<!DOCTYPE HTML PUBLIC "-//W3C//DTD HTML 4.0 Transitional//EN">
<HTML>
   <HEAD>
   <TITLE>>HTML 4.0 CSS Style Class Example</TITLE>
   <meta content="Internet Explorer 5.0" name="vs_targetSchema">
   <STYLE TYPE="text/css">
   BODY {background:#FBFBFB; font-family:Verdana, Arial, Helvetica, sans-serif; font-size:9pt;}
   A:link {color:blue; text-decoration:none}
   A:active {color:red; text-decoration:none}
   A:visited {color:green; text-decoration:none}
   .head2 {font-size:14pt; text-align:center; color:red; font-weight:bold; font-style:italic;}
   </STYLE>
   <LINK REL=stylesheet Type="text/css" HREF="mystyles.css">
   </HEAD>
   <BODY>
   <DIV CLASS="head2">This text is centered, large, red <SPAN style="color:green; font-style:normal; text-decoration:underline;">and green</SPAN>, bold, and italic</DIV>
   </BODY>
</HTML>

All the style rules for the CLASS head2 are applied to the text contained within the <DIV>. Because inline styles defined in a tag within the <BODY> take precedence over <STYLE> block styles defined within the <HEAD>, the words "and green" are displayed in green, not bolded, and underlined.

External CSS Style Sheets

An external CSS style sheet document is a plain text file with a .css extension that contains only style rules. The statement

<LINK REL=stylesheet Type="text/css" HREF="mystyles.css">

applies the style rules in the external CSS style sheet "mystyles.css" to the page. In the following example, "Mystyles.css" is an external CSS style sheet document that contains a style rule for the <H1> tag:

<!DOCTYPE HTML PUBLIC "-//W3C//DTD HTML 4.0 Transitional//EN">
<HTML>
   <HEAD>
   <TITLE>Calling an External CSS Style Sheet Example</TITLE>
   <meta content="Internet Explorer 5.0" name="vs_targetSchema">
   <LINK rel="stylesheet" href="Mystyles.css" type="css/text">
   </HEAD>
   <BODY>
   <H1>This text is red</H1>
   </BODY>
</HTML>

Style rules listed in an external CSS stylesheet are written just as they are when placed within <STYLE> blocks, but without <STYLE> </STYLE> tags enclosing them:

H1 { text-align:center; color:red; } 
.head2 { font-size:14pt; text-align:center; color:red; font-weight:bold; font-style:italic; }

An external CSS style sheet can be linked to many HTML pages, and thus apply consistent styles across an entire Web site. CSS style sheets separate formatting rules from content, making it much easier to locate and edit style rules. A <STYLE> </STYLE> block can also be used to expose a document for processing via the Extensible Markup Language (XML).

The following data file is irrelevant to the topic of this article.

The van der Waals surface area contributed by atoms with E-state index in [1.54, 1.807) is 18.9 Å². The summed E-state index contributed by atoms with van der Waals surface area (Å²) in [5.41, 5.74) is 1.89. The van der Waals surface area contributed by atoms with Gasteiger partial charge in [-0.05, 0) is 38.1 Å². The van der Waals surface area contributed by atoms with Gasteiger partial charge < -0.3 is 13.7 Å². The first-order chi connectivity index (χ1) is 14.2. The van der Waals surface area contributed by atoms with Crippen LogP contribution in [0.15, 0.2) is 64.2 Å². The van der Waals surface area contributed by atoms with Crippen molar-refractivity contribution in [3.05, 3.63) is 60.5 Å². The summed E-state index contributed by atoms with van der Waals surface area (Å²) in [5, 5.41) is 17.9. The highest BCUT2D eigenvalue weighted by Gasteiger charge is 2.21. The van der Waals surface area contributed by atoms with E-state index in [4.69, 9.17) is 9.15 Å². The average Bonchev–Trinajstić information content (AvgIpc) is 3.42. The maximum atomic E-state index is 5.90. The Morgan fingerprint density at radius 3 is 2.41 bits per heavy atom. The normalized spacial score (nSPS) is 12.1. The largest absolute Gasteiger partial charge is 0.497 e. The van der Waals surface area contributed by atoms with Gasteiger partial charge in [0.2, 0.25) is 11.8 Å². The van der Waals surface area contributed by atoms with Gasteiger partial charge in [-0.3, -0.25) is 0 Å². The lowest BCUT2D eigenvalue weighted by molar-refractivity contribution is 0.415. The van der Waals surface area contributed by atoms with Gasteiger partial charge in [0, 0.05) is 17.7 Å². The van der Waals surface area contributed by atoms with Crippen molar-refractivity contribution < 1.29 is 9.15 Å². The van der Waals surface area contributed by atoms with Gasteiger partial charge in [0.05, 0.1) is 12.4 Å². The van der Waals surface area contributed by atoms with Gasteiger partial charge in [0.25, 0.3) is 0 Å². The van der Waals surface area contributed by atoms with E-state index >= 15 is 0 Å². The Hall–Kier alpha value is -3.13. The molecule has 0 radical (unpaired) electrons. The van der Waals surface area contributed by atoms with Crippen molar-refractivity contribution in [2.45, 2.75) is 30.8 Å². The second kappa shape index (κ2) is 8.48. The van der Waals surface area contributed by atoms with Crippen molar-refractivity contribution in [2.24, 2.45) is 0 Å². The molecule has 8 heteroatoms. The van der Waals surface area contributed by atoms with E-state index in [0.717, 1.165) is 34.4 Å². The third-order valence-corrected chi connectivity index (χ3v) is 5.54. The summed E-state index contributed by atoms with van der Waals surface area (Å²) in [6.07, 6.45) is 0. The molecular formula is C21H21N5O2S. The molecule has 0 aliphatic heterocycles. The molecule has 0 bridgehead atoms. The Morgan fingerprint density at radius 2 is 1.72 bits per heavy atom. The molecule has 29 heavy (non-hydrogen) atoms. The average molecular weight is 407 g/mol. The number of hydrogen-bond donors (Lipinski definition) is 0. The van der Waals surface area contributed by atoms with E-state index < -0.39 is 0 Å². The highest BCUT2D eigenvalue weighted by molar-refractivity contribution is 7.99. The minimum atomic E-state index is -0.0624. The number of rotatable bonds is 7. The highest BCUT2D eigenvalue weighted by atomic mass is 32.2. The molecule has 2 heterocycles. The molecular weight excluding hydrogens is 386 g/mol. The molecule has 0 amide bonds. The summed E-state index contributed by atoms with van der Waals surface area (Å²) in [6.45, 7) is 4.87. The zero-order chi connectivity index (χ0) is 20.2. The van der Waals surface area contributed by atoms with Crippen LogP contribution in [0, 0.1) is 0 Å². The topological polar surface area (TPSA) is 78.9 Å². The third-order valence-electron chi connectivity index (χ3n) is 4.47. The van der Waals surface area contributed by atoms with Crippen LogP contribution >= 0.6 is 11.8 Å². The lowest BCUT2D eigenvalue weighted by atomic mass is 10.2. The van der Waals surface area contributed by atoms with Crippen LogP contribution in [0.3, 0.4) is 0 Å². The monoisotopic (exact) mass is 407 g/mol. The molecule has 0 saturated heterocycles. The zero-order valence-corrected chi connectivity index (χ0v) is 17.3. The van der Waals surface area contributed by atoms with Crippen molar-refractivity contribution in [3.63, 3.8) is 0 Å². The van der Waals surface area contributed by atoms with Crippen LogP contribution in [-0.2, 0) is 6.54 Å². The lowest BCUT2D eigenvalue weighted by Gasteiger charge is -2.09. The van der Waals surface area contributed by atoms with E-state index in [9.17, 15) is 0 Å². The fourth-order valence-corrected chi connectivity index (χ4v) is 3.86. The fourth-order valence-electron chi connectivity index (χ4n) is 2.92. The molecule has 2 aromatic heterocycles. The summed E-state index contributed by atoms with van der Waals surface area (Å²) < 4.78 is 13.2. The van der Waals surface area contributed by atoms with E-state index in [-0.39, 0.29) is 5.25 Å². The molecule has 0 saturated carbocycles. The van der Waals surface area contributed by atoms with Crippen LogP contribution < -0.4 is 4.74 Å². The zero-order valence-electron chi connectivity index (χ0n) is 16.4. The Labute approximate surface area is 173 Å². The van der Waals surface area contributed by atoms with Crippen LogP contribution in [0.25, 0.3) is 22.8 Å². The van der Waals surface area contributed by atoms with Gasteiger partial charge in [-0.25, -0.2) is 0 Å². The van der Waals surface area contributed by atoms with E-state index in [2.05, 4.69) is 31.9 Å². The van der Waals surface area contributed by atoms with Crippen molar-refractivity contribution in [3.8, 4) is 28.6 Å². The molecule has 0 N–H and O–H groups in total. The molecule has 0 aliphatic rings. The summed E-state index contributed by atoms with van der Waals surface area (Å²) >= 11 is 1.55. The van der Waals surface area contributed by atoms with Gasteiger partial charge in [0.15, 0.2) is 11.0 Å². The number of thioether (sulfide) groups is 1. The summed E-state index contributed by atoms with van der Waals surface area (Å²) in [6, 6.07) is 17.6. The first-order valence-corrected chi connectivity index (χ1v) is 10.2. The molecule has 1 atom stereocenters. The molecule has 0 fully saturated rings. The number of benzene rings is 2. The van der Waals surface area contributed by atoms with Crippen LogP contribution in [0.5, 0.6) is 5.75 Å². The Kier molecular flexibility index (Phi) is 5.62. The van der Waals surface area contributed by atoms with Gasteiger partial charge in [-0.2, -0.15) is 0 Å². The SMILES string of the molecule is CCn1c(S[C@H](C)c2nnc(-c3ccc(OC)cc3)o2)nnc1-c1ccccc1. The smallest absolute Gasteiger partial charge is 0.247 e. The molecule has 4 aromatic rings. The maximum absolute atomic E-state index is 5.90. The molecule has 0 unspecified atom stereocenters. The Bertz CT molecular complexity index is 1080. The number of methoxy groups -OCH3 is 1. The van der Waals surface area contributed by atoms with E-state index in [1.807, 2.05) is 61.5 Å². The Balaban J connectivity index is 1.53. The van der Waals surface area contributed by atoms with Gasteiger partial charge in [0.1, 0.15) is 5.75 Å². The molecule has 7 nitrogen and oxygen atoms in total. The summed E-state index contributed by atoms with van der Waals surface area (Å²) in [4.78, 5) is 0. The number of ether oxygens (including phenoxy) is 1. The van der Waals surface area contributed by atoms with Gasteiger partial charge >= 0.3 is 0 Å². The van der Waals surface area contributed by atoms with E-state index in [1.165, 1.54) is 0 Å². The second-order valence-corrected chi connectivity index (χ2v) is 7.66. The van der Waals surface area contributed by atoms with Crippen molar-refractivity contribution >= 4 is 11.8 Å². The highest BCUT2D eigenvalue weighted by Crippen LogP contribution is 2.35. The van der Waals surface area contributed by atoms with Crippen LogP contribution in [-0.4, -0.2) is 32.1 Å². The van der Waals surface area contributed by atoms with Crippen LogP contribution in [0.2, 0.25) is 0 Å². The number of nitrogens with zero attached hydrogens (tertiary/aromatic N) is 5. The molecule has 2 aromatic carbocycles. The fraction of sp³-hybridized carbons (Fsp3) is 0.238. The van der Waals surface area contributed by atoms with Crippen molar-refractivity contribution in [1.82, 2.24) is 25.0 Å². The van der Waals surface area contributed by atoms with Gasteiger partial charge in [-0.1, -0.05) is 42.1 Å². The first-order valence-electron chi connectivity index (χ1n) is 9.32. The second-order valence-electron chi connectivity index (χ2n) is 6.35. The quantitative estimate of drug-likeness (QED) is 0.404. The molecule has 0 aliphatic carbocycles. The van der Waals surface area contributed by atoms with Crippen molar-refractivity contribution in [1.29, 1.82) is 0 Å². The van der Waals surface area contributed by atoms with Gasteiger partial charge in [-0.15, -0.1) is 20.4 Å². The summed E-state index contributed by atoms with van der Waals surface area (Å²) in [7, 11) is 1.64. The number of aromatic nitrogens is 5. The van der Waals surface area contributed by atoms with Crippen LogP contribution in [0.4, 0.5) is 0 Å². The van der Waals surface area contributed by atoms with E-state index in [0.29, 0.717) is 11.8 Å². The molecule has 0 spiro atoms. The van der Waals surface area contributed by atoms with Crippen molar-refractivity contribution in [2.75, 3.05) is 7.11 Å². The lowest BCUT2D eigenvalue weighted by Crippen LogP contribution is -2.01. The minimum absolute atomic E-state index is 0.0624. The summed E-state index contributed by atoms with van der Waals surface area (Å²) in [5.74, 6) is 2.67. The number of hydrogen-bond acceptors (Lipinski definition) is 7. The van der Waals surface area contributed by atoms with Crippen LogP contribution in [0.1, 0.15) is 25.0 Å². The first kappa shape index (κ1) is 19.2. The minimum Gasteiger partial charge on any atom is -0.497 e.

Support for HTML 3.2

When the targetSchema property of a Web page is set to an older Web browser that supports only HTML 3.2, it is necessary to assign deprecated formatting elements such as <FONT> to elements on your page to define their appearance and position. Web browsers that support only HTML 3.2 and earlier will not apply CSS styles. Here is a typical chunk of HTML 3.2 markup:

<HTML>
   <HEAD>
      <TITLE>HTML 3.2 Example</TITLE>
   </HEAD>
   <BODY BGCOLOR=#EFEFEF LINK=blue ALINK=red VLINK=green>
      <CENTER>
      <P><FONT size=+2 color=red><b><i>This text is centered, large, red, bold, and italic</i></b></FONT></P>
      </CENTER>
   </BODY>
</HTML>

While the markup in the example above will display a text string that is centered, large, red, bold, and italic, all of the style tags used must be entered each time you want to display another string in the same manner.

Note   The World Wide Web Consortium maintains CSS standards. Because these standards are constantly evolving, visit the W3C website (http://www.w3.org/) for details on current CSS specifications.

Visual Studio .NET CSS Editor

The CSS Editor in Microsoft Visual Studio .NET makes it possible for you to create styles and style sheets either by entering style rules directly in the Editor or by selecting options in the Style Builder and Add Style Rule dialog boxes. For more information, see Adding CSS Style Attributes in Design View, Add Style Rule Dialog Box, and Style Builder Dialog Box.

See Also

Working With CSS Styles | Building CSS Styles | Inserting CSS Styles from the Document Styles Window | Creating an External CSS Style Sheet | Linking a Web Page to a CSS Style Sheet | Applying a CSS Style to Another Web Page